The body that deals with standards in advertising in the UK has launched a new review of broadband speed ads after cross-party political condemnation.
The Advertising Standards Authority (ASA) will now investigate whether broadband providers really are “complicit in fraud” by claiming broadband speeds that 90 per cent of consumers cannot get.
The use of the term “fibre broadband” for services that aren’t really fullly fibre is also under investigation.
The ASA says it is “pleased” that ISPs have adopted new standards on pricing – combining the costs of line rental and broadband so as not to mislead customers to the total monthly cost of packages.
Price comparison sites like BroadbandDeals.co.uk are vital in helping calculate the total cost of broadband.
“We believe it is now much easier for people to see how much they will pay, when shopping around for a new broadband package,” say the ASA.
Broadband speed ads: ‘Up to 17Mbps’ doesn’t mean you get 17Mbps
Currently ISPs are allowed to sell broadband packages by advertising that buyers will receive ‘up to’ a certain speed. You’ll see this as ‘up to 17Mbps’ for the cheapest lines, going as far as ‘up to 76Mbps’ for faster services.
But the ridiculous state of affairs in the advertising code means that only 10 per cent of consumers have to be able to achieve that speed for it to be legal.
In a wide-ranging exclusive interview with BroadbandDeals.co.uk, Matt Warman MP laid out the pitfalls and problems of this approach.
Matt, a former technology editor with the Daily Telegraph, brought the matter to Westminster Hall back in March.
It stirred up debate with the government’s Department for Culture, Media and Sport (DCMS) who look after broadband in the UK.
Matt told us: “There is no other industry where you buy something and think, ‘Well I might get it, or I might not’.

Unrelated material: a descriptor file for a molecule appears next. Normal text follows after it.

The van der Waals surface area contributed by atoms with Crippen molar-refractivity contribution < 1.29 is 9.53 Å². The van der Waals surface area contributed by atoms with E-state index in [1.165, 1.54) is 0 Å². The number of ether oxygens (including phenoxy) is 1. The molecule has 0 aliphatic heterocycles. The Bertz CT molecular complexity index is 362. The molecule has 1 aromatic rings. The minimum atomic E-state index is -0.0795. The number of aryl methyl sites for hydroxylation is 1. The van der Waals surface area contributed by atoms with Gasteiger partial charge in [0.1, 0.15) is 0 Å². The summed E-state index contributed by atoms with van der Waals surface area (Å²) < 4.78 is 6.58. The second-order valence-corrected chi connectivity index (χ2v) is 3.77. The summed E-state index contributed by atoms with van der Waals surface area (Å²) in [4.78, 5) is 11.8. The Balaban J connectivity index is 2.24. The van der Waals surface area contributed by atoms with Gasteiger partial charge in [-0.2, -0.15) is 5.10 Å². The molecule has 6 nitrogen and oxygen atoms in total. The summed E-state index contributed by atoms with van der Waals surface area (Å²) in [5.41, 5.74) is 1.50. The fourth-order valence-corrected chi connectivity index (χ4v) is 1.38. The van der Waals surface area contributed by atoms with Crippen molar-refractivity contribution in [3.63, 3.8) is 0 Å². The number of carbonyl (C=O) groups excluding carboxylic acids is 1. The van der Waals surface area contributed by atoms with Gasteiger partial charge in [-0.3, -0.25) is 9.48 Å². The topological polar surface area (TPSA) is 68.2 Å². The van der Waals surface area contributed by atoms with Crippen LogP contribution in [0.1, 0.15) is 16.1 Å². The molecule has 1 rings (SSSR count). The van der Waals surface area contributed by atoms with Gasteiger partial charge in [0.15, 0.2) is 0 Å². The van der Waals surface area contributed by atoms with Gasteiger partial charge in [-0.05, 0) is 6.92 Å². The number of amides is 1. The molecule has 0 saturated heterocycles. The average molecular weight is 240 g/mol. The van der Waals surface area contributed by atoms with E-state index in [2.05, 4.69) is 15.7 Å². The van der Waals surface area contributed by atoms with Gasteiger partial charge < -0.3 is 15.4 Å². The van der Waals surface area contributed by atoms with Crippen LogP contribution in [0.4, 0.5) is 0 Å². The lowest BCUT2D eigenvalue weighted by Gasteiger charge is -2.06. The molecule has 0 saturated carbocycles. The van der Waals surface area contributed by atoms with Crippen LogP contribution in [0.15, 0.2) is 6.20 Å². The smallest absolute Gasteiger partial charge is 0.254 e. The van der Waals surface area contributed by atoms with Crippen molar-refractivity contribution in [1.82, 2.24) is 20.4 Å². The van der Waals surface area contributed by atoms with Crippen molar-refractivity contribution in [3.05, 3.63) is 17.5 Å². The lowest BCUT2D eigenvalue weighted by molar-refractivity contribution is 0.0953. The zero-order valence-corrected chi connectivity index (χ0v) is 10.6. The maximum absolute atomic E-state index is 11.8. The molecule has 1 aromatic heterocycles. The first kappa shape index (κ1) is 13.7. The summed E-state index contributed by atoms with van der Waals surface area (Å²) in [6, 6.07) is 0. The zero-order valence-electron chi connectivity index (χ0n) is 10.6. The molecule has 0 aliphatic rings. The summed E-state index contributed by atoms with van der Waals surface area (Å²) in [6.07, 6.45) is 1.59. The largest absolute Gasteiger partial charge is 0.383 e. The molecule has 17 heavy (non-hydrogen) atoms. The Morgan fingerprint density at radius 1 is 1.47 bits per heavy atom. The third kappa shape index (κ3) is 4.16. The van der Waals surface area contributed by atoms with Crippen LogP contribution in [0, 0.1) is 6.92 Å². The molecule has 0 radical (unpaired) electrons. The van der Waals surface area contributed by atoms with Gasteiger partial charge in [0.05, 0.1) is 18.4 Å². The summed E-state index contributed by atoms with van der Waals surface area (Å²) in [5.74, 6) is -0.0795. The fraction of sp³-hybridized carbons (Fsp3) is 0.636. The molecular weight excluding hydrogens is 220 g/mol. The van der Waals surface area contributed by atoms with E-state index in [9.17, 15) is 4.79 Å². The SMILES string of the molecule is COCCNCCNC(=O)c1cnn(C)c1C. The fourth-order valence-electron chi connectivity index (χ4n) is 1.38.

“There are commercial interests from the service providers where there is huge advantage to them in being able to say that a speed is significantly higher than that which is actually received.
“Actually all it’s done has undermine faith in broadband providers, has undermined faith in those adverts full stop.”
The ASA’s sister body, the Committee of Advertising Practice, are the ones who write the rules for ISPs to follow.
The ASA now say they will judge on how to “tighten standards” on broadband speed ads with an announcement expected in the next few weeks.
Fibre broadband doesn’t mean full-fibre broadband
Companies are allowed to sell you fibre broadband even if the line is not fully fibre.
That means you could be paying for superfast broadband services even if you can’t get superfast at your home.
This is despite the DCMS’s 2017 Digital Strategy saying that fibre should only be used to sell full-fibre broadband, not part-fibre and part-copper.
Say the ASA: “The term ‘fibre’ is currently used in advertising to describe both part-fibre and full-fibre broadband services.
Their investigation, due to report by August this year, is expected to say that ISPs are misleading people by making these claims.
The ASA add: “In particular, we will be considering whether the use of that term is likely to cause people to be materially misled.
“Our work has already begun and we will provide an update with more information by the summer.”